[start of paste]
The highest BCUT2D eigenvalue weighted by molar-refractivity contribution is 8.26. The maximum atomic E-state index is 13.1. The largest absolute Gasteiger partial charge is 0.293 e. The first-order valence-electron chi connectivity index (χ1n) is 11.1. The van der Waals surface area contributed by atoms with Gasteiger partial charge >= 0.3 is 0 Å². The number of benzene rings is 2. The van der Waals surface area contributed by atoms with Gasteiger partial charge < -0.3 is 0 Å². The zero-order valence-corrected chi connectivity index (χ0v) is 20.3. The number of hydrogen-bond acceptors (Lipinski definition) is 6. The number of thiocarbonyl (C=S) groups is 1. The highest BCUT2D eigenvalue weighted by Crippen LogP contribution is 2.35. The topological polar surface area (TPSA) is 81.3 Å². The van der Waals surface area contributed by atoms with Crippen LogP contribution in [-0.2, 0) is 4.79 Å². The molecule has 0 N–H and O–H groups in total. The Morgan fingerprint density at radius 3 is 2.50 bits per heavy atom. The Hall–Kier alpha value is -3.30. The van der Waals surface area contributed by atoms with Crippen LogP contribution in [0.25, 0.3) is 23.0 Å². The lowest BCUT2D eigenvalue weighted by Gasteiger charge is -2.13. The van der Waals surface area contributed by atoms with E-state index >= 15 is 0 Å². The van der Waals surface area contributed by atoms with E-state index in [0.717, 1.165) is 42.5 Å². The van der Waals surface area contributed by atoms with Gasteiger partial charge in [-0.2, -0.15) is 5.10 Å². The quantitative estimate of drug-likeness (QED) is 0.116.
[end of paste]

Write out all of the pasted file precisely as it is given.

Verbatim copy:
The highest BCUT2D eigenvalue weighted by molar-refractivity contribution is 8.26. The maximum atomic E-state index is 13.1. The largest absolute Gasteiger partial charge is 0.293 e. The first-order valence-electron chi connectivity index (χ1n) is 11.1. The van der Waals surface area contributed by atoms with Gasteiger partial charge >= 0.3 is 0 Å². The number of benzene rings is 2. The van der Waals surface area contributed by atoms with Gasteiger partial charge < -0.3 is 0 Å². The zero-order valence-corrected chi connectivity index (χ0v) is 20.3. The number of hydrogen-bond acceptors (Lipinski definition) is 6. The number of thiocarbonyl (C=S) groups is 1. The highest BCUT2D eigenvalue weighted by Crippen LogP contribution is 2.35. The topological polar surface area (TPSA) is 81.3 Å². The van der Waals surface area contributed by atoms with Crippen LogP contribution in [-0.2, 0) is 4.79 Å². The molecule has 0 N–H and O–H groups in total. The Morgan fingerprint density at radius 3 is 2.50 bits per heavy atom. The Hall–Kier alpha value is -3.30. The van der Waals surface area contributed by atoms with Crippen LogP contribution in [0.25, 0.3) is 23.0 Å². The lowest BCUT2D eigenvalue weighted by Gasteiger charge is -2.13. The van der Waals surface area contributed by atoms with E-state index >= 15 is 0 Å². The van der Waals surface area contributed by atoms with E-state index in [0.717, 1.165) is 42.5 Å². The van der Waals surface area contributed by atoms with Gasteiger partial charge in [-0.2, -0.15) is 5.10 Å². The quantitative estimate of drug-likeness (QED) is 0.116.